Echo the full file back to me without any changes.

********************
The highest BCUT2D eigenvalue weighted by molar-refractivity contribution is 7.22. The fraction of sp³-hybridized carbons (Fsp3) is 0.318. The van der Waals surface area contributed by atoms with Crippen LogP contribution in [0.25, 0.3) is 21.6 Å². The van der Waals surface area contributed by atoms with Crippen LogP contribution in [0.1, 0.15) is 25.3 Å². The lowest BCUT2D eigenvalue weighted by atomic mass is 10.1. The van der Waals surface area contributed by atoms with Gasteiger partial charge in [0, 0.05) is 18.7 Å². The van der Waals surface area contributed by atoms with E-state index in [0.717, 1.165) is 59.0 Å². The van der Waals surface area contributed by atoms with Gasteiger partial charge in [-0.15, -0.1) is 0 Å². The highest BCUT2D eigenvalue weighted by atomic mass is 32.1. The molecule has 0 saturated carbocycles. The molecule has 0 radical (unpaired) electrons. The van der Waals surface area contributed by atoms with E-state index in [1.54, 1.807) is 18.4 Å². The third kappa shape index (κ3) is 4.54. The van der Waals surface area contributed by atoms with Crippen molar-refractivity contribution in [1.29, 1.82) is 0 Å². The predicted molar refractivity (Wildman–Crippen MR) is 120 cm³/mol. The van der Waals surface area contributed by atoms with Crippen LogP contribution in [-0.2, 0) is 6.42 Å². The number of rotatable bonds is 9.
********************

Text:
The highest BCUT2D eigenvalue weighted by molar-refractivity contribution is 7.22. The fraction of sp³-hybridized carbons (Fsp3) is 0.318. The van der Waals surface area contributed by atoms with Crippen LogP contribution in [0.25, 0.3) is 21.6 Å². The van der Waals surface area contributed by atoms with Crippen LogP contribution in [0.1, 0.15) is 25.3 Å². The lowest BCUT2D eigenvalue weighted by atomic mass is 10.1. The van der Waals surface area contributed by atoms with Gasteiger partial charge in [0, 0.05) is 18.7 Å². The van der Waals surface area contributed by atoms with E-state index in [0.717, 1.165) is 59.0 Å². The van der Waals surface area contributed by atoms with Gasteiger partial charge in [-0.15, -0.1) is 0 Å². The highest BCUT2D eigenvalue weighted by atomic mass is 32.1. The molecule has 0 saturated carbocycles. The molecule has 0 radical (unpaired) electrons. The van der Waals surface area contributed by atoms with E-state index in [1.54, 1.807) is 18.4 Å². The third kappa shape index (κ3) is 4.54. The van der Waals surface area contributed by atoms with Crippen molar-refractivity contribution in [1.29, 1.82) is 0 Å². The predicted molar refractivity (Wildman–Crippen MR) is 120 cm³/mol. The van der Waals surface area contributed by atoms with Crippen LogP contribution in [-0.2, 0) is 6.42 Å². The number of rotatable bonds is 9.